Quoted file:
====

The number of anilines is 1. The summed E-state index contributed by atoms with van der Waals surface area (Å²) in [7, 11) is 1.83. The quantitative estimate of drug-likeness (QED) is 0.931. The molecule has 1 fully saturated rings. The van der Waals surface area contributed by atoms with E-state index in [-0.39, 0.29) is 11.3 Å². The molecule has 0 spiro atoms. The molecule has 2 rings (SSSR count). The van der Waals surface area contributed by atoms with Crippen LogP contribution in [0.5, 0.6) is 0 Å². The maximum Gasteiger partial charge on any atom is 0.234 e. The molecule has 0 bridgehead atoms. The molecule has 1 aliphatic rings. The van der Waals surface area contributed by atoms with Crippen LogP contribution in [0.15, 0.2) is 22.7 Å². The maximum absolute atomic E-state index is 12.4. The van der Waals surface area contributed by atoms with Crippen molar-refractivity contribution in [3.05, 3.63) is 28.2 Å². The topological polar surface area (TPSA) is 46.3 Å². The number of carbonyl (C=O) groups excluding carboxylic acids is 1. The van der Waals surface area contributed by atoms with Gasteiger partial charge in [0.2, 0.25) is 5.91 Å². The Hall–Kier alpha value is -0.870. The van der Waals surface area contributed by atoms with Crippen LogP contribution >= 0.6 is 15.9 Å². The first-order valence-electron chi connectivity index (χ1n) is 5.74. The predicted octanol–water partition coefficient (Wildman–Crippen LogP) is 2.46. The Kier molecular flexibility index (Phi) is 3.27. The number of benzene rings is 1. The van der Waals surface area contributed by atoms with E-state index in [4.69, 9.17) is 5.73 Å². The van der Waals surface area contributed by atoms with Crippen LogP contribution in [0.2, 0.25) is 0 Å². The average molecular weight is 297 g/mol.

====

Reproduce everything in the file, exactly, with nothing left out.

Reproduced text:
The number of anilines is 1. The summed E-state index contributed by atoms with van der Waals surface area (Å²) in [7, 11) is 1.83. The quantitative estimate of drug-likeness (QED) is 0.931. The molecule has 1 fully saturated rings. The van der Waals surface area contributed by atoms with E-state index in [-0.39, 0.29) is 11.3 Å². The molecule has 0 spiro atoms. The molecule has 2 rings (SSSR count). The van der Waals surface area contributed by atoms with Crippen LogP contribution in [0.5, 0.6) is 0 Å². The maximum Gasteiger partial charge on any atom is 0.234 e. The molecule has 0 bridgehead atoms. The molecule has 1 aliphatic rings. The van der Waals surface area contributed by atoms with Crippen LogP contribution in [0.15, 0.2) is 22.7 Å². The maximum absolute atomic E-state index is 12.4. The van der Waals surface area contributed by atoms with Crippen molar-refractivity contribution in [3.05, 3.63) is 28.2 Å². The topological polar surface area (TPSA) is 46.3 Å². The number of carbonyl (C=O) groups excluding carboxylic acids is 1. The van der Waals surface area contributed by atoms with Gasteiger partial charge in [0.2, 0.25) is 5.91 Å². The Hall–Kier alpha value is -0.870. The van der Waals surface area contributed by atoms with Crippen LogP contribution >= 0.6 is 15.9 Å². The first-order valence-electron chi connectivity index (χ1n) is 5.74. The predicted octanol–water partition coefficient (Wildman–Crippen LogP) is 2.46. The Kier molecular flexibility index (Phi) is 3.27. The number of benzene rings is 1. The van der Waals surface area contributed by atoms with E-state index in [4.69, 9.17) is 5.73 Å². The van der Waals surface area contributed by atoms with Crippen LogP contribution in [0.2, 0.25) is 0 Å². The average molecular weight is 297 g/mol.